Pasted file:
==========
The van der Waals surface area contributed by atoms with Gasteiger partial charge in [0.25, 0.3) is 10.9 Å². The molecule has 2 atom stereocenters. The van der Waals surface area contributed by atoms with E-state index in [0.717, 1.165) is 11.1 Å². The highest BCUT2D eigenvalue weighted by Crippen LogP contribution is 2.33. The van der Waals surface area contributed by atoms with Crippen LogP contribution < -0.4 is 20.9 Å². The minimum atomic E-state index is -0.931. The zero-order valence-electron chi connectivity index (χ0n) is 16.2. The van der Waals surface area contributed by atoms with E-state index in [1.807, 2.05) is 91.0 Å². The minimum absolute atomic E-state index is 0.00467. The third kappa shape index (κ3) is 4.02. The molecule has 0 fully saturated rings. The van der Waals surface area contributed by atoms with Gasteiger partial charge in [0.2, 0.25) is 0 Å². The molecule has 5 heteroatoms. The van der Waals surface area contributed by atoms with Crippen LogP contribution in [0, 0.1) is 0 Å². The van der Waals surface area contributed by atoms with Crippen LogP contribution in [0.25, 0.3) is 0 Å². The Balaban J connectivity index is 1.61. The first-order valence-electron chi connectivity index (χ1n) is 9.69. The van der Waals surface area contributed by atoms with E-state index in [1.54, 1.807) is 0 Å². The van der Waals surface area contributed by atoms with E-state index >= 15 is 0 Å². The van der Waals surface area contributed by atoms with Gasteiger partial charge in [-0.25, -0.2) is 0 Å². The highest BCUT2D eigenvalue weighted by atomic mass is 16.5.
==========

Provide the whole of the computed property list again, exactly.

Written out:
The van der Waals surface area contributed by atoms with Gasteiger partial charge in [0.25, 0.3) is 10.9 Å². The molecule has 2 atom stereocenters. The van der Waals surface area contributed by atoms with E-state index in [0.717, 1.165) is 11.1 Å². The highest BCUT2D eigenvalue weighted by Crippen LogP contribution is 2.33. The van der Waals surface area contributed by atoms with Crippen LogP contribution < -0.4 is 20.9 Å². The minimum atomic E-state index is -0.931. The zero-order valence-electron chi connectivity index (χ0n) is 16.2. The van der Waals surface area contributed by atoms with E-state index in [1.807, 2.05) is 91.0 Å². The minimum absolute atomic E-state index is 0.00467. The third kappa shape index (κ3) is 4.02. The molecule has 0 fully saturated rings. The van der Waals surface area contributed by atoms with Gasteiger partial charge in [0.2, 0.25) is 0 Å². The molecule has 5 heteroatoms. The van der Waals surface area contributed by atoms with Crippen LogP contribution in [0, 0.1) is 0 Å². The van der Waals surface area contributed by atoms with Crippen LogP contribution in [0.25, 0.3) is 0 Å². The Balaban J connectivity index is 1.61. The first-order valence-electron chi connectivity index (χ1n) is 9.69. The van der Waals surface area contributed by atoms with E-state index in [1.54, 1.807) is 0 Å². The van der Waals surface area contributed by atoms with E-state index >= 15 is 0 Å². The van der Waals surface area contributed by atoms with Gasteiger partial charge in [-0.25, -0.2) is 0 Å². The highest BCUT2D eigenvalue weighted by atomic mass is 16.5.